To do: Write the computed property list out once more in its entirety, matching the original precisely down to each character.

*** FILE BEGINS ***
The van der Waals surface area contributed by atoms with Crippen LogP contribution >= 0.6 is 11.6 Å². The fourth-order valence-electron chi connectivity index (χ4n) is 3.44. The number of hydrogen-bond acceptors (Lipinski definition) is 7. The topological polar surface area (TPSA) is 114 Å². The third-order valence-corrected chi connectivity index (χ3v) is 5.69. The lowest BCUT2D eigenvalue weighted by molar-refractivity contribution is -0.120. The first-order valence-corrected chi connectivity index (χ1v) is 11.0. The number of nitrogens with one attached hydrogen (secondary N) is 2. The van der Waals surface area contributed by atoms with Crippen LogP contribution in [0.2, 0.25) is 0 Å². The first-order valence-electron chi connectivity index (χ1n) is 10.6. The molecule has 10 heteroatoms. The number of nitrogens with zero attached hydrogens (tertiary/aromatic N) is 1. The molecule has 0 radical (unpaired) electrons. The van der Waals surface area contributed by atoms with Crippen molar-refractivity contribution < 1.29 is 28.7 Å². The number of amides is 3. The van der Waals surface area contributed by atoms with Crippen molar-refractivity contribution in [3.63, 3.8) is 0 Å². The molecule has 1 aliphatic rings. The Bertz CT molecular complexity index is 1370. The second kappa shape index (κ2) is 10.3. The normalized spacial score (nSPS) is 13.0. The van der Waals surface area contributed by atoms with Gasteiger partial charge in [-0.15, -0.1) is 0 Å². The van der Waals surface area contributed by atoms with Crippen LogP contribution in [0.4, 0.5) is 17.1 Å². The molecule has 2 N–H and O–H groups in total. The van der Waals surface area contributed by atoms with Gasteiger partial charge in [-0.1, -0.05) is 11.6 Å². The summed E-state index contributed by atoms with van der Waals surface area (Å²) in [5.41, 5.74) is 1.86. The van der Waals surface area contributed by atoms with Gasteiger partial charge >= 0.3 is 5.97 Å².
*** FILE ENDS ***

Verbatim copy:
The van der Waals surface area contributed by atoms with Crippen LogP contribution >= 0.6 is 11.6 Å². The fourth-order valence-electron chi connectivity index (χ4n) is 3.44. The number of hydrogen-bond acceptors (Lipinski definition) is 7. The topological polar surface area (TPSA) is 114 Å². The third-order valence-corrected chi connectivity index (χ3v) is 5.69. The lowest BCUT2D eigenvalue weighted by molar-refractivity contribution is -0.120. The first-order valence-corrected chi connectivity index (χ1v) is 11.0. The number of nitrogens with one attached hydrogen (secondary N) is 2. The van der Waals surface area contributed by atoms with Crippen LogP contribution in [0.2, 0.25) is 0 Å². The first-order valence-electron chi connectivity index (χ1n) is 10.6. The molecule has 10 heteroatoms. The number of nitrogens with zero attached hydrogens (tertiary/aromatic N) is 1. The molecule has 0 radical (unpaired) electrons. The van der Waals surface area contributed by atoms with Crippen molar-refractivity contribution < 1.29 is 28.7 Å². The number of amides is 3. The van der Waals surface area contributed by atoms with Crippen molar-refractivity contribution in [3.63, 3.8) is 0 Å². The molecule has 1 aliphatic rings. The Bertz CT molecular complexity index is 1370. The second kappa shape index (κ2) is 10.3. The normalized spacial score (nSPS) is 13.0. The van der Waals surface area contributed by atoms with Gasteiger partial charge in [-0.15, -0.1) is 0 Å². The van der Waals surface area contributed by atoms with Crippen LogP contribution in [0.4, 0.5) is 17.1 Å². The molecule has 2 N–H and O–H groups in total. The van der Waals surface area contributed by atoms with Gasteiger partial charge in [-0.1, -0.05) is 11.6 Å². The summed E-state index contributed by atoms with van der Waals surface area (Å²) in [5.41, 5.74) is 1.86. The van der Waals surface area contributed by atoms with Gasteiger partial charge >= 0.3 is 5.97 Å².